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New SFO Guidance for compliance programs

On January 17, 2020, the UK Serious Fraud Office (“SFO”) has published an updated chapter to its Operational Handbook: “Evaluating a Compliance Programme” (the “Guidance”). The SFO’s Operational Handbook is used by the SFO as an internal guidance for its prosecutors and sets out applicable best practice standards. The Guidance provides valuable insights on how the SFO assesses the effectiveness of the compliance systems of companies under investigation and at what point in time the SFO considers its assessment to be of relevance.

At the outset, the SFO emphasizes the importance for companies of all sizes to have implemented appropriate compliance procedures in order to reduce the risk of wrongdoing. These procedures are expected to differ from company to company, depending on the individual risk profiles. A compliance program is expected to be risk based, proportionate and regularly reviewed. In the context of investigations and, as the case may be, subsequent charging decisions or settlement negotiations, prosecutors are required to assess the past, present and future effectiveness of a company’s compliance program:

  • The past: A non-existing or ineffective compliance system at the time the offense was committed increases the probability that prosecution of a company is in the public interest. If, however, the violation occurred despite an effective compliance system being in place, this may constitute a valid defense of the company to s7 UK Bribery Act 2010.
  • The present: The company, following the offense, has strengthened its compliance system, following an offense, is an indication for remedial action and may lead to the result that prosecution would no longer be in the public interest.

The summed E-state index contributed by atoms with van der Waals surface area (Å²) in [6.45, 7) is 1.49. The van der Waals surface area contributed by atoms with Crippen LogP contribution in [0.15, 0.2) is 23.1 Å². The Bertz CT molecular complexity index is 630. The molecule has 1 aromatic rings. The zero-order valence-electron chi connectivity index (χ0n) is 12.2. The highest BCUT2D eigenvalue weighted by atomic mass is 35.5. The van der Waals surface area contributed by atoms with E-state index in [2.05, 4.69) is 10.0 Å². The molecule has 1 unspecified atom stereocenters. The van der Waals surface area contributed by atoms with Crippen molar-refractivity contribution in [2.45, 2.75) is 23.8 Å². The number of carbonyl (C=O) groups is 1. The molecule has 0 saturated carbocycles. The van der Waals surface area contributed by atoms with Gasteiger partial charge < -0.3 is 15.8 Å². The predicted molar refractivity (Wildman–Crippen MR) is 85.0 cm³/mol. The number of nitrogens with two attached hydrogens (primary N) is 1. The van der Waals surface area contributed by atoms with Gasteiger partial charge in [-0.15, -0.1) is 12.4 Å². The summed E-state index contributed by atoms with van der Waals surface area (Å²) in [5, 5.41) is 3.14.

• The future: Looking into the future, conditions may be imposed on the company in the course of a deferred prosecution agreement that are considered appropriate to achieve the desired outcome, namely the establishment of an effective compliance system.

Companies should be aware of the fact that even if a prosecution is ultimately pursued and successful, the existence of an otherwise effective compliance program may be considered at the sentencing stage and be a mitigating factor. This is even the case where a company’s efforts to put such a compliance system into place did not prove effective in an individual case.

The Guidance highlights the central role that compliance documentation and materials play in any investigation. Such documentation may not only serve in relation to the effectiveness assessment of the compliance program but also provide direct or circumstantial evidence to the case being investigated.

The Guidance emphasizes that the six key principles included in the Ministry of Justice’s 2011 statutory guidance on the UK Bribery Act 2010 continue to represent a good general framework for assessing compliance programs:

  • Principle 1: Proportionate Procedures
  • Principle 2: Top Level Commitment
  • Principle 3: Risk Assessment
  • Principle 4: Due Diligence
  • Principle 5: Communication (including training)
  • Principle 6: Monitoring and Review

It does not come as a surprise that the SFO continues to refuse to spell out for companies a step-by-step to do list on how to establish an effective compliance system. Instead it emphasizes once again that every company is encouraged to regularly perform individual risk assessments and implement effective policies and measures that address the results of these individual assessments.

The Guidance is available here .